The Touchscreen module will have a rectangular 3D printed housing with the touchscreen on top. It will contain a 3.7” resistive touch screen produced by Adafruit Industries LLC. It contains four pins that will be connected to four ADC pins on the STM microcontroller. The microcontroller will actively poll these ADC pins in order to determine the x and y coordinates of the user’s finger. The user will be able to map both the x and y movements to two different MIDI channel outputs on the GUI. With continuous finger movement on the touch screen, a series of data will be read and sent to the main hub. The main hub will translate this series of data to MIDI commands that are sent to the host computer.


Cat5 cables connect interface modules to the main module as well as interface modules to one another. A single micro USB cable connects the host computer to the main module, and a 5V barrel jack power supply connector supplies power to the main module, which powers all interface modules.


Embedded Software

All modules will consist of the same SPI communication logic. This logic is as follows: any update to the state of interface module’s interface device will be sent immediately over its slave SPI port. An update to the state of the module will be determined by continuously polling inputs and updates will occur when the value of these inputs changes greater than a predetermined noise threshold. To filter noise an exponential moving average filter is implemented in software and decoupling capacitors are used in hardware. The master SPI port will be polled continuously if another module is connected and any data received on this port will be immediately forwarded to the interface module’s slave SPI port. In order for interface modules to be properly assigned on boot up, the first thing they will do after booting up is communicate their device type over their slave SPI port.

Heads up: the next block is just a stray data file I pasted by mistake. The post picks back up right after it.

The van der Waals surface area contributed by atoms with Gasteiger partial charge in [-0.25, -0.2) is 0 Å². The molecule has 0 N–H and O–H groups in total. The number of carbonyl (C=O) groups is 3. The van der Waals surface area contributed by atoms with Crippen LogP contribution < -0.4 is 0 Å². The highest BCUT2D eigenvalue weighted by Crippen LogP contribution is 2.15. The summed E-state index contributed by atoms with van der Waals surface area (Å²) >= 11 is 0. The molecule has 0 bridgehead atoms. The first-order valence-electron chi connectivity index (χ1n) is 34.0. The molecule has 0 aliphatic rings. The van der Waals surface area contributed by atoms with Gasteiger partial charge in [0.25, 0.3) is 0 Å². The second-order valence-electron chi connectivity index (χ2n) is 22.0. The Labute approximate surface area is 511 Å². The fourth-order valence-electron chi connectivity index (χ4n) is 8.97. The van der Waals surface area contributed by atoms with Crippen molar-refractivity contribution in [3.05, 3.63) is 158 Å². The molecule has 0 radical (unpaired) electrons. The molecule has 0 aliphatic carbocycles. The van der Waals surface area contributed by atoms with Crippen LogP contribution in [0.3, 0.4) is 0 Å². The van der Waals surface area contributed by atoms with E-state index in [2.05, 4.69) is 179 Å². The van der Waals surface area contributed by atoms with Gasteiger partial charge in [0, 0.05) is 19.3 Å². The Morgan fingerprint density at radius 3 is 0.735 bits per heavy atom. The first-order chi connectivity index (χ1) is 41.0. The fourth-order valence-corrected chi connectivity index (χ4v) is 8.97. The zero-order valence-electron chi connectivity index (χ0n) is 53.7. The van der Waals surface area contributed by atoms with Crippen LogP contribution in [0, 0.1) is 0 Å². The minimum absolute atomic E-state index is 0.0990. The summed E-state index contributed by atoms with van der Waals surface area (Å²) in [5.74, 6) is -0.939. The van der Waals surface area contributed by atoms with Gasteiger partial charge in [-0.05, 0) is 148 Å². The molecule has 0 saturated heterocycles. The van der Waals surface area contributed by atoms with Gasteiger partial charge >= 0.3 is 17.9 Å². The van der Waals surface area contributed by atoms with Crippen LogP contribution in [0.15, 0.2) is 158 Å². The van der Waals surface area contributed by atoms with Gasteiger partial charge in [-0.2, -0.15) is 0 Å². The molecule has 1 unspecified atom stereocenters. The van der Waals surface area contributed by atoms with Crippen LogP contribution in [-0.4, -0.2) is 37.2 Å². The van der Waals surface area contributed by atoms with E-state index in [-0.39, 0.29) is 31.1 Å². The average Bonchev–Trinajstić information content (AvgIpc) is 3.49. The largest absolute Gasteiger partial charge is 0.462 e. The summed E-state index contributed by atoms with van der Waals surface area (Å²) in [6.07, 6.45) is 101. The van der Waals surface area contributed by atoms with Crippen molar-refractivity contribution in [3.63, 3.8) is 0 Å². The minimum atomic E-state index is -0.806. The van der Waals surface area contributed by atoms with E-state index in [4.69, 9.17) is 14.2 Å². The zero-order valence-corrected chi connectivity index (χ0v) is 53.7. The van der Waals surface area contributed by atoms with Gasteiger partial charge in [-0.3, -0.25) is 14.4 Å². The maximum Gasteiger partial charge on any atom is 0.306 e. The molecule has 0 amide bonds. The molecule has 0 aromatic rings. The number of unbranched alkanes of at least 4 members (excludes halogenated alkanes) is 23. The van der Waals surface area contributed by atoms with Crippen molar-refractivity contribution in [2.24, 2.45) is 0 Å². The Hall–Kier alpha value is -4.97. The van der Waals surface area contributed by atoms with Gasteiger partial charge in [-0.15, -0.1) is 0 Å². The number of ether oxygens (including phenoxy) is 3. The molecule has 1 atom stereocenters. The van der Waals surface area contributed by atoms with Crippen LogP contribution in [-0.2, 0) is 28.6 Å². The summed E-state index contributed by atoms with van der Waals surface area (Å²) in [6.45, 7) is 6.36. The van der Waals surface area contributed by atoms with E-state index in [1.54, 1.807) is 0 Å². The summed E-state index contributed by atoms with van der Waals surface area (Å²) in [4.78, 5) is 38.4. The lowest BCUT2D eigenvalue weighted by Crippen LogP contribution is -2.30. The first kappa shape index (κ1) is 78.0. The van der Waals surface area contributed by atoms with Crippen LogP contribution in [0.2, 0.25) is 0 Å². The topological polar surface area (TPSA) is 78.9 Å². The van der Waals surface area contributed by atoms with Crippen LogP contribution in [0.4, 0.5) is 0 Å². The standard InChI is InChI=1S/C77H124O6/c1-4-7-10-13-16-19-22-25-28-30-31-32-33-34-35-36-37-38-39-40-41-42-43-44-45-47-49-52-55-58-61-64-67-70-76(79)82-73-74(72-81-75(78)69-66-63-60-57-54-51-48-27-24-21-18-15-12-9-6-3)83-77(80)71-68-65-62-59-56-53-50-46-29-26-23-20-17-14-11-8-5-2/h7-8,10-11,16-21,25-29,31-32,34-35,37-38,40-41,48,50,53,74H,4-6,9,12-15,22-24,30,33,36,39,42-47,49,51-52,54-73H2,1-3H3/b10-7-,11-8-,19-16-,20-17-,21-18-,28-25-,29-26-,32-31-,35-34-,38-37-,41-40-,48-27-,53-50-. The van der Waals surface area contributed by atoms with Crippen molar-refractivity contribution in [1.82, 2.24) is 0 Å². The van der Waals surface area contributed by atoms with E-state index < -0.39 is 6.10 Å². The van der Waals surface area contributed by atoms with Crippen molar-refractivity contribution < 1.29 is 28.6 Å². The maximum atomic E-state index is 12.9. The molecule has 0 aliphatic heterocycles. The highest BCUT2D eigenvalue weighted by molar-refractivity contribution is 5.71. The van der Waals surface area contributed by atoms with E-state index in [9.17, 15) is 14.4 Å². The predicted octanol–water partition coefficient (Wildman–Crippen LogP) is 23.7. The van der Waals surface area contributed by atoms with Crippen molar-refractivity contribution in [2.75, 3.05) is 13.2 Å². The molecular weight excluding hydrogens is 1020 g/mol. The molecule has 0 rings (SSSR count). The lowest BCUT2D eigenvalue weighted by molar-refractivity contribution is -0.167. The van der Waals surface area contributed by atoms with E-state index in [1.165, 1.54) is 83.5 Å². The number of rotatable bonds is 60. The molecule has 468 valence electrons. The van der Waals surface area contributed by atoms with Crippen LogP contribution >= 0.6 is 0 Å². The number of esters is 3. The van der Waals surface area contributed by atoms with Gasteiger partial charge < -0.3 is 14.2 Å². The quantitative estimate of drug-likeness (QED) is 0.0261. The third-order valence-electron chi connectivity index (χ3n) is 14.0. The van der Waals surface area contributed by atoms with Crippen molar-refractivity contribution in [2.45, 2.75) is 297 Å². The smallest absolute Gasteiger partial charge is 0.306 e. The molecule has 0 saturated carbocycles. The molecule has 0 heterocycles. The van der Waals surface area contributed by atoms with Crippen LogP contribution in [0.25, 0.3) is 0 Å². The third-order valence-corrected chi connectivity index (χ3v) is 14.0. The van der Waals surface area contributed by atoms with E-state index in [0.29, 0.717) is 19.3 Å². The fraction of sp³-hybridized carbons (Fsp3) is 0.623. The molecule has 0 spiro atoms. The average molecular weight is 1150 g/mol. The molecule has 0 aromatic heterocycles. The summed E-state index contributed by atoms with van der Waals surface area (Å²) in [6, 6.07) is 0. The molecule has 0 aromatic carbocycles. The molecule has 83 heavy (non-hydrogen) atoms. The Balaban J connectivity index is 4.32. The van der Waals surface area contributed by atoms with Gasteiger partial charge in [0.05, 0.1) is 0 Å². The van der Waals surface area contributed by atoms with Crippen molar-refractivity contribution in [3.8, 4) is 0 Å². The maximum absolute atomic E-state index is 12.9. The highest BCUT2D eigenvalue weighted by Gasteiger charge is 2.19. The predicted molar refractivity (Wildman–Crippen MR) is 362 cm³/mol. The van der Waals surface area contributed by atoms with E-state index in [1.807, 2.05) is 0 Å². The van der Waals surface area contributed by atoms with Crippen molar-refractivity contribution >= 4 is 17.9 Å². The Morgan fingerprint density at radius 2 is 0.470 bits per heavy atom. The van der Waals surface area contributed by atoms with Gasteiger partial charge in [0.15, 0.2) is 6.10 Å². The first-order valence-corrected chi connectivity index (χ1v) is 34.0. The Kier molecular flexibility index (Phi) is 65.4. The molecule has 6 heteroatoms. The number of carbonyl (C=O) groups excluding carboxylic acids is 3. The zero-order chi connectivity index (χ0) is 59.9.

Computer Software

A python script is running on the host computer that does a few things. It communicates with the main hub via serial communication, and sends this data to a virtual MIDI port on the host computer. The serial port and MIDI port used by the program are selected by the user when booting up the python application. The main hub communicates the number of devices and their types to the host computer via serial, and the python hosts a web server that utilizes react to display this data in a web format. On connect and disconnects the GUI is automatically updated to show the current configuration and each module is given a default MIDI output. The GUI can be used to modify this output. Below is a screenshot of the GUI in action.